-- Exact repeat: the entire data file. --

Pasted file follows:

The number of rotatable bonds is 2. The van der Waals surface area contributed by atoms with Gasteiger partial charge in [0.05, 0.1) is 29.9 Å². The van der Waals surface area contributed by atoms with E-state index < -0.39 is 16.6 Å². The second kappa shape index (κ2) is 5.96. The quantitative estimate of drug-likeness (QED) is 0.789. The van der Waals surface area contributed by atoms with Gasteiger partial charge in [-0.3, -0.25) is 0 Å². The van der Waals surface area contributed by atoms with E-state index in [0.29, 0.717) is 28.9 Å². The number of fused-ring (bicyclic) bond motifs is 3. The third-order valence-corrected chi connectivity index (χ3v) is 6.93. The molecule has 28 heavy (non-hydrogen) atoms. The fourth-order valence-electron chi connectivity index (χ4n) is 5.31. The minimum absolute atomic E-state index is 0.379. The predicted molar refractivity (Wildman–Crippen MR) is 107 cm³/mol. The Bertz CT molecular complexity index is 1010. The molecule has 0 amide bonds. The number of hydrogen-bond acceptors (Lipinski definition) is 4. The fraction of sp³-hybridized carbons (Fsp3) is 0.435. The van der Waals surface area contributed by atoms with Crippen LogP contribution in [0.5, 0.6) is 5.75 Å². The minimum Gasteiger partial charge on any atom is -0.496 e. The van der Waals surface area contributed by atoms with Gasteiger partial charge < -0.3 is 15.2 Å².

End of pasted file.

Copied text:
The number of rotatable bonds is 2. The van der Waals surface area contributed by atoms with Gasteiger partial charge in [0.05, 0.1) is 29.9 Å². The van der Waals surface area contributed by atoms with E-state index < -0.39 is 16.6 Å². The second kappa shape index (κ2) is 5.96. The quantitative estimate of drug-likeness (QED) is 0.789. The van der Waals surface area contributed by atoms with Gasteiger partial charge in [-0.3, -0.25) is 0 Å². The van der Waals surface area contributed by atoms with E-state index in [0.29, 0.717) is 28.9 Å². The number of fused-ring (bicyclic) bond motifs is 3. The third-order valence-corrected chi connectivity index (χ3v) is 6.93. The molecule has 28 heavy (non-hydrogen) atoms. The fourth-order valence-electron chi connectivity index (χ4n) is 5.31. The minimum absolute atomic E-state index is 0.379. The predicted molar refractivity (Wildman–Crippen MR) is 107 cm³/mol. The Bertz CT molecular complexity index is 1010. The molecule has 0 amide bonds. The number of hydrogen-bond acceptors (Lipinski definition) is 4. The fraction of sp³-hybridized carbons (Fsp3) is 0.435. The van der Waals surface area contributed by atoms with Crippen LogP contribution in [0.5, 0.6) is 5.75 Å². The minimum Gasteiger partial charge on any atom is -0.496 e. The van der Waals surface area contributed by atoms with Gasteiger partial charge < -0.3 is 15.2 Å².